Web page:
While Icons: The Assembled Edition is already a superb super-hero role-playing game (available from creator Steve Kenson's Ad Infinitum Adventures and in print from Green Ronin Publishing), The Super Villain Handbook by Jason Tondro and published by Fainting Goat Games manages to elevate that system into an even greater game.
Tondro is like the Jess Nevins of super-hero role-playing games in that he combines a depth of knowledge in the field of comic book super-heroes with a scholar's ability to research material more deeply.
What you get with The Super Villain Handbook is an overview of the tropes of the various archetypes of super villains that you will find in comic books, and how to create them under the Icons rules. There is also a conversion the material in this book to the Savage World rules, but I haven't read that.
This book is a boon to the Icons GM, with forty-four archetypes explained and forty-eight characters that are worked examples of the archetypes. Each archetype gets roughly a page and a half of text explaining the origin of the archetype in comics, giving some examples of the archetype from comic book characters, related archetypes (which are helpful in gathering a team of villains) and how to express the archetype within the Icons rules. There is also information on how you can introduce these villains to an ongoing campaign, and make them part of your game world.
The character write ups are robust and follow the Icons rules without any houserules, or need for additional supplements. Each write up has a back story for the character, as well as some suggestions on how to use them in play. Tondro leaves no stone unturned, and the write ups are solid and very useful for when you need a villain for your game and don't have to time to make one up yourself. This can be a lifesaver for the GM who is busy in the real world, and doesn't have as much time as she would always like to prepare for a session.
While there are brief mentions of a setting in the text, there really isn't anything that binds the example characters to each other, or to a specific world. This makes it easier to integrate the sample villains into your home campaign, without having to strip out or change a bunch of references to a setting that your game isn't using. What setting is in the book is derived from comics and genre fiction that have fallen into the public domain, which means that the elements will likely be familiar to comic fans.
If you would like an explicit setting, you might want to check out Stark City, also from Fainting Goat Games. It is a worked out city setting for your Icons games, along with a number of new rules and material for either personalizing the Stark City setting to your own campaign, or for creating your own super-hero city setting from scratch. I don't think that Icons GMs will be disappointed in this book.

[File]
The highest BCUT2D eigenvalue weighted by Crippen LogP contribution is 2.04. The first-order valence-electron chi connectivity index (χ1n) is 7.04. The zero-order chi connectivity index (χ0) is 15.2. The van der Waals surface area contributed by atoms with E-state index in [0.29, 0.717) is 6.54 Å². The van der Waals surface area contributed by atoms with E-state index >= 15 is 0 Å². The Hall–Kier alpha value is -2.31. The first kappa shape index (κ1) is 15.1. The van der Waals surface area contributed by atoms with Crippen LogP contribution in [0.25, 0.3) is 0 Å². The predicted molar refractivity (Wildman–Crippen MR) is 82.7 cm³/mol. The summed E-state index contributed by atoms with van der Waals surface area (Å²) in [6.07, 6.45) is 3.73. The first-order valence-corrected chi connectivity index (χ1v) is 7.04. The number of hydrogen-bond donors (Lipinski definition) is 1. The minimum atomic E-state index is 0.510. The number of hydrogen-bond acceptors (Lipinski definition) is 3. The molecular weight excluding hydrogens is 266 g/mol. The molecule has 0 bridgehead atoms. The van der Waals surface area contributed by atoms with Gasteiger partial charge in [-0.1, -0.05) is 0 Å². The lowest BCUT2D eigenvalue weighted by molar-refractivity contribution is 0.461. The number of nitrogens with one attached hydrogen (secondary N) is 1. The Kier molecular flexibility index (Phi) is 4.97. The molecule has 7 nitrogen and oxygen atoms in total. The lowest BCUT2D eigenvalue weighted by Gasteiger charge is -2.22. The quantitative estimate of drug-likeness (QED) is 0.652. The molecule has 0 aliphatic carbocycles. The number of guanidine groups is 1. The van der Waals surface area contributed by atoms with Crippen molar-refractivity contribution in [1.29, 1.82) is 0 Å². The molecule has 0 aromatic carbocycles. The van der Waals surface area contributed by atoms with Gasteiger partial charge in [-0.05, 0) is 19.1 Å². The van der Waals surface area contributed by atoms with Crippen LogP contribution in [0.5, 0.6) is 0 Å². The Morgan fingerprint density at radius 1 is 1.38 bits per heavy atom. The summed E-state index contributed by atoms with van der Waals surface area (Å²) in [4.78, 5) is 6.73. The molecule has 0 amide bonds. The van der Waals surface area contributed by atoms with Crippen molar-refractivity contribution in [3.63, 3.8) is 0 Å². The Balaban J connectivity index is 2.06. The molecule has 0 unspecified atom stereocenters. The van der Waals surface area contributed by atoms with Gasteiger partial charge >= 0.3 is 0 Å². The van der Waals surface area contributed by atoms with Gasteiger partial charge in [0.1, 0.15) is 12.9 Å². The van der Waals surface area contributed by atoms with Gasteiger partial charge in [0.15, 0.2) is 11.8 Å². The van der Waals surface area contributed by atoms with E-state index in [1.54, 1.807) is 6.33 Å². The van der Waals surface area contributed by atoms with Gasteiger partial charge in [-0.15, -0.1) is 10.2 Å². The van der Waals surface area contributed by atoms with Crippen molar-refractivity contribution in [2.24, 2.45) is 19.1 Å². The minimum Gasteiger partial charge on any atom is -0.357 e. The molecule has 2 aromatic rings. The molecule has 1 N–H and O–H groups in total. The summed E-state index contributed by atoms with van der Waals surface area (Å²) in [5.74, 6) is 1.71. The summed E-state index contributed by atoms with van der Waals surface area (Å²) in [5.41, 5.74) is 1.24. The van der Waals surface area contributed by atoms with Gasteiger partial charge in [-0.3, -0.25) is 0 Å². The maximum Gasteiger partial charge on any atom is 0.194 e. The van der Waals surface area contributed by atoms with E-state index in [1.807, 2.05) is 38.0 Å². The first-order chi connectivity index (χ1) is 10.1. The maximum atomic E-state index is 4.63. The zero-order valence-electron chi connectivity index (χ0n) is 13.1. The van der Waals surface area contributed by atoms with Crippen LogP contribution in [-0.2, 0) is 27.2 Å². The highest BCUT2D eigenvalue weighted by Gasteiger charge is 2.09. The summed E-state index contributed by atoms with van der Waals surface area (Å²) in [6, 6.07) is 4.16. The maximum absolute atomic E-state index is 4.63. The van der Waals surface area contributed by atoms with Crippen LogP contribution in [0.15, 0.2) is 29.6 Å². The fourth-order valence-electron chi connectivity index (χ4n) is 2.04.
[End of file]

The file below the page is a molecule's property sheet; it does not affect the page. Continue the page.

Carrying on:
Because the idea of the "redeemed villain" is pretty commonplace in super-hero comic stories, it would be easy to use the write ups and rules to make characters in your campaigns who were once villains as well, increasing the utility of the book for your games.
I think one of my favorite write ups in the book is for the Power Corrupted archetype, and features a new spin on the Golden Age public domain character of Stardust, The Super-Wizard. One of the strangest super-heroes of the Golden Age of comics, Stardust, The Super-Wizard was a psychedelic and apocalyptic "super hero" who used his immense powers to mete out justice, primarily targeting racketeers, saboteurs and Nazis with his wrath. The creation of artist and writer Fletcher Hanks, Stardust was probably one of the strangest super-heroes ever created. And considering the existence of characters like Brother Power, The Geek, that is saying a lot. The character of Stardust has also since appeared in one of the volumes of The League of Extraordinary Gentlemen and a minicomic by writer and artist Benjamin Marra (who is probably one of the few comic creators who could do Hanks' creation justice).
The Stardust in The Super Villain Handbook uses tropes similar to those used in the Marvel Comics character of Starhawk and the DC Comics characters of Doctor Occult and Rose Psychic in that the character is two different people of two different genders who share one body. Using Stardust as a villain isn't a far stretch from his appearances in the comics, his approach to justice bordered on the Old Testament, and getting hero PCs to react to a character who regularly throws thousand of criminals into space shouldn't be difficult. Unfortunately, the character is typically too powerful for most PCs to beat down, so defeating Stardust means getting his female side to come out and take responsibility for what they have done. Complicated, but it is good to see a villain in a super-hero RPG that takes more than round after round of punching to defeat.
There are forty-three other archetypes on top of this one still in the book. From Imp (think Mr. Myxzptlyk or The Impossible Man) to Terrorist to Heir to Lovecraft, there are a lot of villainous archetypes that can enrich your Icons campaigns.
My problems with the book are minor, and neither impacts the usefulness of the book. I would have liked for this book to have been in a 6x9 format, to fit better with the Icons book on my shelves. While the cover to the book is phenomenal, the interior art is of varying quality and the layout is a bit on the bland side. But, like I said, none of these issues impact the usability of the book, or the quality of the material.
The Super Villain Handbook combines a well-written discourse on the tropes and archetypes of comic book super-villains, with an RPG "bestiary." The book gives the GM a number of great NPCs to help build their game world, as well as a number of tools that will help them to create their own villains. This book is invaluable to an Icons GM, and would be useful for anyone who runs super-hero games.